In addition to disaster-relief activities, Scientology Volunteer Ministers conduct Cavalcades and Goodwill Tours. Both are expositions held in distinctive, bright-yellow tents in the world’s major metropolises as well as in remote regions such as Siberia, the Amazon Basin and the Australian Outback. While Cavalcades offer assistance and training annually to thousands of people worldwide, Goodwill Tours bring VMs to new “pioneer” areas where the Church previously hasn’t had a presence and where genuine help is in dire demand.
Cavalcades were launched in 2004 in the U.S., Latin America, Canada, Europe, Africa and Australia. Goodwill Tours began the following year, traveling to Africa, Latin America, Central Europe, South Pacific and Southeast Asia, not to mention expeditions throughout Russia and India that are still underway.
Last year, an eye-catching Cavalcade spanned 26 consecutive days in Prague, capital of the Czech Republic. In Charles Square, between a metro station and two tram stops in the heart of City District Prague 2, Volunteer Ministers set up a 10,000-square-foot tent next to a statue of Eliška Krásnohorská, a Czech feminist author and patriot who died in 1926. The tent had a wrap-around banner that read: “Something can be done about it,” which is the VM motto.
More than 3,500 people attended the Cavalcade in Prague on the first day alone. Attendees listened to public lectures on different subjects from The Scientology Handbook. Topics included how to enhance the ability to study, improving interpersonal relationships, resolving family conflicts and boosting performance at work.
Some 600 people also took advantage of assists offered by the VMs. One of the methods, known as a “locational assist,” helps direct the attention of someone suffering from trauma-induced shock to different objects in the environment. “The idea is to direct the person to what’s happening around them instead of being stuck in the past,” one of the VMs explained. Additionally, VMs train others to do assists so they are prepared to help in the event of an emergency or any everyday accident.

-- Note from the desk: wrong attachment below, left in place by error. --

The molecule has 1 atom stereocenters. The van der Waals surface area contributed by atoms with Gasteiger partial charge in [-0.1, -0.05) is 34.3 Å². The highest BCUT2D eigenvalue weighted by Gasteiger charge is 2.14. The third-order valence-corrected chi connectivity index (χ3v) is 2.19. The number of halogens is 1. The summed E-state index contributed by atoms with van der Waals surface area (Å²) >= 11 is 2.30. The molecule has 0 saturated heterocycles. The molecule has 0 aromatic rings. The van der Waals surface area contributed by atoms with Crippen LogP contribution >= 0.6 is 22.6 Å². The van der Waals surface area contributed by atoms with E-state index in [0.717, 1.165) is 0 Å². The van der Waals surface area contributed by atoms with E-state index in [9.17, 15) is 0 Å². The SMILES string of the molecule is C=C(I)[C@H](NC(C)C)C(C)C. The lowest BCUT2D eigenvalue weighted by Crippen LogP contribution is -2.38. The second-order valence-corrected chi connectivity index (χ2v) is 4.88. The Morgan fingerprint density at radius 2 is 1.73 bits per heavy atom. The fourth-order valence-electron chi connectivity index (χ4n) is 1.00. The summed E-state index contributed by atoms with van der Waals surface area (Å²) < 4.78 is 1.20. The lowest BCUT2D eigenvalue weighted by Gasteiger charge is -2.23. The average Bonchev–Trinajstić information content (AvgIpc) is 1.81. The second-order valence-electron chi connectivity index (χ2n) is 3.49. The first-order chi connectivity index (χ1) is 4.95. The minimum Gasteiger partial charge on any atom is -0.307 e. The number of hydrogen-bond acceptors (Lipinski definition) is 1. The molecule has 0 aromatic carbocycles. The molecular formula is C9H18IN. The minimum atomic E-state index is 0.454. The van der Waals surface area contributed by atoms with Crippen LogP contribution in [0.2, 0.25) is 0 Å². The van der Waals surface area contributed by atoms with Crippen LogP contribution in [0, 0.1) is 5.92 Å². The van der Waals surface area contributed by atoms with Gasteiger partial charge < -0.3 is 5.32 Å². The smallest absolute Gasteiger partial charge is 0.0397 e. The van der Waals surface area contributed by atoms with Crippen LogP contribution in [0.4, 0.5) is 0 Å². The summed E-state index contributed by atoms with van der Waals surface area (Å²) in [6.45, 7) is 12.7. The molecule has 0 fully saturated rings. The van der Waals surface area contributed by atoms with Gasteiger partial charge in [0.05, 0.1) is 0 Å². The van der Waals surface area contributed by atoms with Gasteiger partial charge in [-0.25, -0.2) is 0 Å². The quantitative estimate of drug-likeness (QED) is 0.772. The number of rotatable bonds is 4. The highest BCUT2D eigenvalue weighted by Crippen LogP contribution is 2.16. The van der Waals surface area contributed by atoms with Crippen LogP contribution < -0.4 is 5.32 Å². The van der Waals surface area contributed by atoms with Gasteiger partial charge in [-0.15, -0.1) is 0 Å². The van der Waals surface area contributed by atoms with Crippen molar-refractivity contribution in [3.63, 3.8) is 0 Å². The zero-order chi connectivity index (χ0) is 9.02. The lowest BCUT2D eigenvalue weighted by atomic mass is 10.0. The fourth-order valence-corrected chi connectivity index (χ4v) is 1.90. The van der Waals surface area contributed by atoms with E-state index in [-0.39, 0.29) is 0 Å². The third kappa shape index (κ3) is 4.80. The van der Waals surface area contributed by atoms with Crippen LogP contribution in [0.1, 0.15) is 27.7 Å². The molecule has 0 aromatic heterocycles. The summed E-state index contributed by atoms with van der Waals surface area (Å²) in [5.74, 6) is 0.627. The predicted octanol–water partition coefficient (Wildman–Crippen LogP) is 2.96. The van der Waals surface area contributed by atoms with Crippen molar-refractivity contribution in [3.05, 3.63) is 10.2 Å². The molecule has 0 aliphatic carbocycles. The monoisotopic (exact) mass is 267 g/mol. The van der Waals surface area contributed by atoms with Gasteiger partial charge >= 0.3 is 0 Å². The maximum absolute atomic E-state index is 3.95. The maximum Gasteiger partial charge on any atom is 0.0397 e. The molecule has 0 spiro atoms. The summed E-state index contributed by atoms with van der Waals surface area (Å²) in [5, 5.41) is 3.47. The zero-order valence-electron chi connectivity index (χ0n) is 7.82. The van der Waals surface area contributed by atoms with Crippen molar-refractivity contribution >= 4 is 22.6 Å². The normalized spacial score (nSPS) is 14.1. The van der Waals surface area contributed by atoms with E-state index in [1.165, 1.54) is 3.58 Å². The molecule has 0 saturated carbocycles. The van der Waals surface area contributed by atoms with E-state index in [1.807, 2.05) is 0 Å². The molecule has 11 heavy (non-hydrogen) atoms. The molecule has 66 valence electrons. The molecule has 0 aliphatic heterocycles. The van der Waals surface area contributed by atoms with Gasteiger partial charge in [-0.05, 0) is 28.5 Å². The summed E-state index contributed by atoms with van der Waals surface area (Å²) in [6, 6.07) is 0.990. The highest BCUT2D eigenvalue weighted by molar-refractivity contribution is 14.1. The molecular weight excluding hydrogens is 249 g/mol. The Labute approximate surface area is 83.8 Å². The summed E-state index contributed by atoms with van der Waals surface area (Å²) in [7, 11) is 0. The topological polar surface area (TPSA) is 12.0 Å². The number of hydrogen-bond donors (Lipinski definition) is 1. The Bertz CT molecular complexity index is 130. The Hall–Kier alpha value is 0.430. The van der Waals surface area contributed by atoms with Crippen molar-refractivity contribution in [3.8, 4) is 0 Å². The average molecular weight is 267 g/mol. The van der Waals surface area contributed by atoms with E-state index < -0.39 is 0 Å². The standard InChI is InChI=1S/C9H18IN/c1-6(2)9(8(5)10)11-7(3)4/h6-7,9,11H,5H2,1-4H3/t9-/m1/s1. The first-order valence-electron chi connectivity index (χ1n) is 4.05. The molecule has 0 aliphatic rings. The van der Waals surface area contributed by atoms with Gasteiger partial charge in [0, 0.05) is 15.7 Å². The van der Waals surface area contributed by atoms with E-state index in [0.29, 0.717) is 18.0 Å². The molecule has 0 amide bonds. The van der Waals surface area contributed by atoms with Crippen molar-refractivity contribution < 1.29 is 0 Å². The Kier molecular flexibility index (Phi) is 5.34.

In 2007, the VM program launched so-called “Extreme Tours.” These are, essentially, Goodwill Tours, except for the fact that they are to far-flung areas of the world. Three such tours have been underway over the past nine years in North Africa, the Amazon region of Latin America and the Australian Outback.
This past April, an Extreme Tour through Brazil, Colombia and Peru renewed contact with eight indigenous communities for the seventh consecutive year. Led by Daniel González, a resident of Mexico City, a team of VMs traveled by air, in boats and on foot to assist the native population in the region. (Read the story about VM Extreme Tours to the Amazon.)
Around the world, as many as 8,000 people participated in Goodwill Tour events in 2015. “It was a great experience,” recalled José Velazquez, a Scientologist with the tours in Guatemala. “The Goodwill Tours helped people take their attention away from problems and gave them tools to improve their lives.”
Last October, not long after the Latin American Goodwill Tour ended, a devastating mudslide triggered by torrential rains killed 161 people in an area bordering Guatemala City. Velazquez wasted little time in setting up a yellow tent in the neighborhood of El Cambray Dos, just 800 meters from a disaster area that had been swallowed up by mud.
They worked with members of Los Topos, a highly skilled team of Mexican search-and-rescue specialists affiliated with Volunteer Ministers, who descended 40 feet underground through narrow shafts to reach the roofs of homes buried under thousands of tons of earth. Los Topos members were among the first search-and-rescue teams in Kathmandu, the capital of Nepal, when a magnitude-7.8 earthquake hit the region in April 2015. Read the story on VM relief efforts following last year’s devastating earthquake in Nepal.
“Religion,” Mr. Hubbard remarked in the opening pages of The Scientology Handbook, “is the first sense of community.” And it’s precisely the care and compassion with which people treat others that make humans spiritual beings rather than objects.
“Government is not designed to do this work, but faith groups are,” explained Sue Taylor, referring to the Volunteer Ministers campaign. “They are mandated by their faith to reach out and help.”